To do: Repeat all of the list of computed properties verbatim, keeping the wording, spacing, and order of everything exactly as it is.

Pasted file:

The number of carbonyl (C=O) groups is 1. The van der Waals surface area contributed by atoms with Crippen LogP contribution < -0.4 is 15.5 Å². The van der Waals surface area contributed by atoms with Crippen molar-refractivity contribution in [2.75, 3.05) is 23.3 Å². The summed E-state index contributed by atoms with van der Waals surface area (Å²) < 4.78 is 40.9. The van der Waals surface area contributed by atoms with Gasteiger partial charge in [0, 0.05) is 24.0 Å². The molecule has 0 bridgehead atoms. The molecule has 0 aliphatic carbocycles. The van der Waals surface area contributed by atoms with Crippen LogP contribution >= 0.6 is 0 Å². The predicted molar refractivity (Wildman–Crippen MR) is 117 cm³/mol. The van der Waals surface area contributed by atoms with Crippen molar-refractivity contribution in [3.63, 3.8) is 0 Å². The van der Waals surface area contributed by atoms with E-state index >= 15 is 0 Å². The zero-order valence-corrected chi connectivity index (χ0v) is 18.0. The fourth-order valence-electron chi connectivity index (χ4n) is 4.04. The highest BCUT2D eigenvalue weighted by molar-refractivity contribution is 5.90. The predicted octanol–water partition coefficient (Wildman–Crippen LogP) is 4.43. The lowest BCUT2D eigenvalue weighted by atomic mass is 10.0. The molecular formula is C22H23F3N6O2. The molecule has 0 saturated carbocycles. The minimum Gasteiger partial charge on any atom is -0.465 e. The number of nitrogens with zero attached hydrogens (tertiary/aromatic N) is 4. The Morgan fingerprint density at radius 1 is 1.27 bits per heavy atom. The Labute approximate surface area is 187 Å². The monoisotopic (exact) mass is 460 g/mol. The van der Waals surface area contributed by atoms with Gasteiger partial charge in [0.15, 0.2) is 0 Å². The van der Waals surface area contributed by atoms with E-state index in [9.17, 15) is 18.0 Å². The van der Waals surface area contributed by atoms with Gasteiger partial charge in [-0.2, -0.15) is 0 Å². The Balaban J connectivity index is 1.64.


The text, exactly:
The number of carbonyl (C=O) groups is 1. The van der Waals surface area contributed by atoms with Crippen LogP contribution < -0.4 is 15.5 Å². The van der Waals surface area contributed by atoms with Crippen molar-refractivity contribution in [2.75, 3.05) is 23.3 Å². The summed E-state index contributed by atoms with van der Waals surface area (Å²) < 4.78 is 40.9. The van der Waals surface area contributed by atoms with Gasteiger partial charge in [0, 0.05) is 24.0 Å². The molecule has 0 bridgehead atoms. The molecule has 0 aliphatic carbocycles. The van der Waals surface area contributed by atoms with Crippen LogP contribution >= 0.6 is 0 Å². The predicted molar refractivity (Wildman–Crippen MR) is 117 cm³/mol. The van der Waals surface area contributed by atoms with Crippen molar-refractivity contribution in [3.63, 3.8) is 0 Å². The van der Waals surface area contributed by atoms with E-state index >= 15 is 0 Å². The zero-order valence-corrected chi connectivity index (χ0v) is 18.0. The fourth-order valence-electron chi connectivity index (χ4n) is 4.04. The highest BCUT2D eigenvalue weighted by molar-refractivity contribution is 5.90. The predicted octanol–water partition coefficient (Wildman–Crippen LogP) is 4.43. The lowest BCUT2D eigenvalue weighted by atomic mass is 10.0. The molecular formula is C22H23F3N6O2. The molecule has 0 saturated carbocycles. The minimum Gasteiger partial charge on any atom is -0.465 e. The number of nitrogens with zero attached hydrogens (tertiary/aromatic N) is 4. The Morgan fingerprint density at radius 1 is 1.27 bits per heavy atom. The Labute approximate surface area is 187 Å². The monoisotopic (exact) mass is 460 g/mol. The van der Waals surface area contributed by atoms with Gasteiger partial charge in [0.15, 0.2) is 0 Å². The van der Waals surface area contributed by atoms with E-state index in [9.17, 15) is 18.0 Å². The van der Waals surface area contributed by atoms with Gasteiger partial charge in [-0.2, -0.15) is 0 Å². The Balaban J connectivity index is 1.64.